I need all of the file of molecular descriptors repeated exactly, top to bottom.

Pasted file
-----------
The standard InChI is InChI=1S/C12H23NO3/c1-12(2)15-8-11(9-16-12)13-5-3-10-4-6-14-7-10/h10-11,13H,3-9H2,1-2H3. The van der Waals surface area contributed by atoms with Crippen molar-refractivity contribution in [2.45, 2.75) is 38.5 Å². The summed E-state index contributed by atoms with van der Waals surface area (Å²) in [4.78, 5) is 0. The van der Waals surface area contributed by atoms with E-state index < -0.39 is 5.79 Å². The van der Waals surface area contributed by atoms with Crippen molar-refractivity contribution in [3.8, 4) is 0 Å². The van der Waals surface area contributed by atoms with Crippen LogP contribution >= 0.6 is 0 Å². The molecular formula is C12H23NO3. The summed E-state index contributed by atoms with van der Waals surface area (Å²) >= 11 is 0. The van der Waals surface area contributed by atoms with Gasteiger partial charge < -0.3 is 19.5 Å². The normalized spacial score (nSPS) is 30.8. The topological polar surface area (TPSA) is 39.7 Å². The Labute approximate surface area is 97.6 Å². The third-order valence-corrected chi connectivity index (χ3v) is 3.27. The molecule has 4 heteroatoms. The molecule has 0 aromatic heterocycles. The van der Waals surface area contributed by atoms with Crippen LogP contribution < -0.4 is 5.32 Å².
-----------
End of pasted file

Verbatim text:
The standard InChI is InChI=1S/C12H23NO3/c1-12(2)15-8-11(9-16-12)13-5-3-10-4-6-14-7-10/h10-11,13H,3-9H2,1-2H3. The van der Waals surface area contributed by atoms with Crippen molar-refractivity contribution in [2.45, 2.75) is 38.5 Å². The summed E-state index contributed by atoms with van der Waals surface area (Å²) in [4.78, 5) is 0. The van der Waals surface area contributed by atoms with E-state index < -0.39 is 5.79 Å². The van der Waals surface area contributed by atoms with Crippen molar-refractivity contribution in [3.8, 4) is 0 Å². The van der Waals surface area contributed by atoms with Crippen LogP contribution >= 0.6 is 0 Å². The molecular formula is C12H23NO3. The summed E-state index contributed by atoms with van der Waals surface area (Å²) >= 11 is 0. The van der Waals surface area contributed by atoms with Gasteiger partial charge < -0.3 is 19.5 Å². The normalized spacial score (nSPS) is 30.8. The topological polar surface area (TPSA) is 39.7 Å². The Labute approximate surface area is 97.6 Å². The third-order valence-corrected chi connectivity index (χ3v) is 3.27. The molecule has 4 heteroatoms. The molecule has 0 aromatic heterocycles. The van der Waals surface area contributed by atoms with Crippen LogP contribution < -0.4 is 5.32 Å².